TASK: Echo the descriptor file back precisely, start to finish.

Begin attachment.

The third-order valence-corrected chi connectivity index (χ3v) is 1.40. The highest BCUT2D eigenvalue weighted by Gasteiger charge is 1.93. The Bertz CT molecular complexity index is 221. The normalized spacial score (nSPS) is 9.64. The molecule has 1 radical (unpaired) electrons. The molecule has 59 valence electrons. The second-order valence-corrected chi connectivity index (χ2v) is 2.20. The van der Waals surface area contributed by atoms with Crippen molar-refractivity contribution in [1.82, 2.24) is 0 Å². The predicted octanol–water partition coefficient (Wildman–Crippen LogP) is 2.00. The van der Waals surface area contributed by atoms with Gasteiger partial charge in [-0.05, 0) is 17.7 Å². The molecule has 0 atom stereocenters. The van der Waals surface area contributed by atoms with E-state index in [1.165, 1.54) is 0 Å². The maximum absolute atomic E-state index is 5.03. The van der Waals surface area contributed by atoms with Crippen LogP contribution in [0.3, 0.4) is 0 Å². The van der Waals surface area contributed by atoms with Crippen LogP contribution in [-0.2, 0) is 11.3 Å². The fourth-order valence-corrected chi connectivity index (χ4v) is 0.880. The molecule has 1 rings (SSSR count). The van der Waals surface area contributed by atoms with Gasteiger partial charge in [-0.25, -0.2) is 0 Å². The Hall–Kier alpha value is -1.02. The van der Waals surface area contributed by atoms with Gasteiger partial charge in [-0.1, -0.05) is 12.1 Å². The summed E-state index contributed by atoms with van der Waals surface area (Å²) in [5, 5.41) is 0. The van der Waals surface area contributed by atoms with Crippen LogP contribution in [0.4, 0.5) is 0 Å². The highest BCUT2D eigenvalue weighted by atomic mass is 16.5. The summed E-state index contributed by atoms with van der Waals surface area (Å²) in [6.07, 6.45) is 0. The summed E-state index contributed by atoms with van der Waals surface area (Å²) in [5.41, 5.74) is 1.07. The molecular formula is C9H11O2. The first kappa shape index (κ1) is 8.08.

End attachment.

The third-order valence-corrected chi connectivity index (χ3v) is 1.40. The highest BCUT2D eigenvalue weighted by Gasteiger charge is 1.93. The Bertz CT molecular complexity index is 221. The normalized spacial score (nSPS) is 9.64. The molecule has 1 radical (unpaired) electrons. The molecule has 59 valence electrons. The second-order valence-corrected chi connectivity index (χ2v) is 2.20. The van der Waals surface area contributed by atoms with Crippen molar-refractivity contribution in [1.82, 2.24) is 0 Å². The predicted octanol–water partition coefficient (Wildman–Crippen LogP) is 2.00. The van der Waals surface area contributed by atoms with Gasteiger partial charge in [-0.05, 0) is 17.7 Å². The molecule has 0 atom stereocenters. The van der Waals surface area contributed by atoms with E-state index in [1.165, 1.54) is 0 Å². The maximum absolute atomic E-state index is 5.03. The van der Waals surface area contributed by atoms with Crippen LogP contribution in [0.3, 0.4) is 0 Å². The van der Waals surface area contributed by atoms with Crippen LogP contribution in [-0.2, 0) is 11.3 Å². The fourth-order valence-corrected chi connectivity index (χ4v) is 0.880. The molecule has 1 rings (SSSR count). The van der Waals surface area contributed by atoms with Gasteiger partial charge in [-0.25, -0.2) is 0 Å². The Hall–Kier alpha value is -1.02. The van der Waals surface area contributed by atoms with Gasteiger partial charge in [-0.1, -0.05) is 12.1 Å². The summed E-state index contributed by atoms with van der Waals surface area (Å²) in [5, 5.41) is 0. The van der Waals surface area contributed by atoms with Crippen LogP contribution in [0.4, 0.5) is 0 Å². The highest BCUT2D eigenvalue weighted by atomic mass is 16.5. The summed E-state index contributed by atoms with van der Waals surface area (Å²) in [6.07, 6.45) is 0. The summed E-state index contributed by atoms with van der Waals surface area (Å²) in [5.41, 5.74) is 1.07. The molecular formula is C9H11O2. The first kappa shape index (κ1) is 8.08.